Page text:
Wheelchair Bingo…Part 2

And we’re back!! If you haven’t read Part 1 of this little epistle please do so now. We’ll just hang out here waiting for y’all to catch up.

Okay, good…everybody has returned. So how’s the how pandemic quarantine thing going for you?? Alright, alright…enough of that for now, but stay tuned. I’ll be addressing the elephant in the room soon. For now it’s time to get back to our list of things that “normal” people say to disabled people. Handicapped. Handicapable. Crippled. Differently abled. To be honest some of the terminology makes me laugh. Citizens of the Manoverse know that political correctness isn’t my thing, which is why I’m able to poke fun at this stuff and not take myself too seriously. So sit back (six feet apart!), don’t touch your face, & enjoy. And for God’s sake wash your hands when you’re finished reading.

It’s all in your head.

No, I’m pretty sure it’s not. And FYI…anyone who says this to a disabled individual with any level of seriousness is not a good person.

You’re an inspiration.

This is where I’m going to get myself in big trouble. Throughout my life I have randomly had people tell me this or something akin to it, and I’m torn. I understand that the polite thing to do is to smile & accept the compliment in the spirit in which it is given. I sincerely appreciate the sentiment, and if I have in fact inspired anyone in any way I’m humbled. I am touched when anyone is astute enough to understand obstacles I face and recognizes little things that I overcome on an almost daily basis. On the other hand, my life is my life, and I don’t consider relatively mundane tasks like getting in & out of my vehicle, going to work, or living independently all that inspirational. My biggest goal in life has never been to stand out from the crowd…it’s been to blend in and be just like everybody else as much as possible. Also, when people pat me on the back for normal & insignificant things it reinforces how average my life is and how I actually haven’t achieved anything worthy of true praise. Perhaps that is just my own special brand of neuroticism, but I’m just being honest.

You seem very happy!!

Looks can be deceiving. I’m not going to go down a dark road here…I want to keep it light & fun. However, the same people who are “inspired” by me don’t really seem all that invested in truly getting to know me. This whole quarantine situation has simply reinforced how lonely I already was, and it kind of ticks me off. At any rate, I’m sure that I’m not the only person in the world who puts on a happy face for social media and hides my melancholy while at work or when out on the town.

Can I have a go??

I have no idea what that means. It sounds British. If anyone can shed some light on the phraseology I’d appreciate it. Until then I probably shouldn’t comment.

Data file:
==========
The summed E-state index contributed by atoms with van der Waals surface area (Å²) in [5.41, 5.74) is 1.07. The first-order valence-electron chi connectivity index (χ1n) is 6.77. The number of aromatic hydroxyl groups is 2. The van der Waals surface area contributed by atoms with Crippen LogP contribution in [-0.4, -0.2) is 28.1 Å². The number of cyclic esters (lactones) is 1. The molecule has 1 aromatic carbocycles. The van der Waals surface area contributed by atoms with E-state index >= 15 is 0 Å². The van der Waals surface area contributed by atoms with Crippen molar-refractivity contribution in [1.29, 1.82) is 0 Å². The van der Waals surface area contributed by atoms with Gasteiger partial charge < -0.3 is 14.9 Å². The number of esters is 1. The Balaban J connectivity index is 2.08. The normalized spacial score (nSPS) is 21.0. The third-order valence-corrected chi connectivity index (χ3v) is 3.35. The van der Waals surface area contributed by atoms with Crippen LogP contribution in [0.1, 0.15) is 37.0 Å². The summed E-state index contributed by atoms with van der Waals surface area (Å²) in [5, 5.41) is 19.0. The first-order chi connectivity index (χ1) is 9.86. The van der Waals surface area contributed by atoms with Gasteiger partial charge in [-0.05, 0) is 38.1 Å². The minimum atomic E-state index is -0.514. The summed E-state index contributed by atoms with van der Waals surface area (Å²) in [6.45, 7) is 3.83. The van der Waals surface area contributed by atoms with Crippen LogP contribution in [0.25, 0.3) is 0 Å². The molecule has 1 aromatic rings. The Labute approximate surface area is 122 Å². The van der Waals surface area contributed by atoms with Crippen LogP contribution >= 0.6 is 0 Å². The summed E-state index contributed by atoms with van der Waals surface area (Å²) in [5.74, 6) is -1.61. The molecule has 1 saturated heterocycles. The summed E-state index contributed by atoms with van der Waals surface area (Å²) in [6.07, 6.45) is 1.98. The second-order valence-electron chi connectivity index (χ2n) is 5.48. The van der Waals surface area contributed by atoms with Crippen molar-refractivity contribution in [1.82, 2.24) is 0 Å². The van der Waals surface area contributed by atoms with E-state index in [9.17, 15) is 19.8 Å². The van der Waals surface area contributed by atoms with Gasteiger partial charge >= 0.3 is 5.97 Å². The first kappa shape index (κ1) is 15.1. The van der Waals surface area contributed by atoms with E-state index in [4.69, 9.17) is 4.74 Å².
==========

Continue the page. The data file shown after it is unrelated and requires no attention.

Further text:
I’m only parking here for five minutes.

Yeah, right. I’ve heard that one way too many times. There is a 15 minute loading zone in the parking lot of my apartment building, and the way it is laid out I have a very difficult time backing my truck out when someone is parked there. I’m willing to wait fifteen minutes, but the problem is that people often park in that loading zone for hours, which really gets me revved up. More specific to handicapped parking spots, I generally don’t have an issue, but it seems pretty simple…if you don’t have a permit to utilize one of those spaces just don’t do it. I don’t care what your reasoning may be. Everybody these days seems to be under the mistaken impression that their lives & their problems are more important than anyone else’s, which is just not true. Whatever drama is happening in your life in the moment does not provide a legitimate excuse to park in a handicapped spot even for just five minutes. Don’t do it.

You do realize that sitting is bad for you??

Nooo…really?? That is brand new information!! Okay, seriously…yes, I am aware. I have read the stories about how sitting around too much shortens one’s life span. Trust me…I get it. Exercise…or lack thereof…has been an issue for me my entire life. Believe me when I say that I’d love to be buff & sexy for the ladies, and I’d prefer to be skinnier & healthier for my own well-being. I’ll admit that part of the problem is my own laziness & procrastination, but it is also undeniable that most gyms & health clubs really don’t have much to offer for folks in my situation. As far as sitting goes, well…what other choice do I have?? I guess I’d just say that it’s something I’m aware of but don’t dwell on or else I’d drive myself nuts.

I bet you get great parking.

Yeah, I guess. And that great parking space is totally worth all the other things I have to endure on a daily basis throughout my entire life!!

You’re too young to be in a wheelchair.

Well, I got my first wheelchair when I was about four years old, so nope…not accurate at all. But thanks…I think.

Do you have a license to drive that thing??

There are people in the world who erroneously believe they are funny, and this is one of the things those kinds of people like to say to my wheelchair-bound comrades. It stops being funny after one hears it for about the thousandth time. I’m not offended as a disabled person, but as a guy who prides himself on a keen sense of humor I just think people can do better.

Wow, I’d hate to be you.

Okay, that’s cool. To be honest sometimes I hate being me too lol.

You poor thing.

Oftentimes said with an accompanying “bless your heart”. People mean well, and most of the time they’re completely oblivious to how condescending they can be.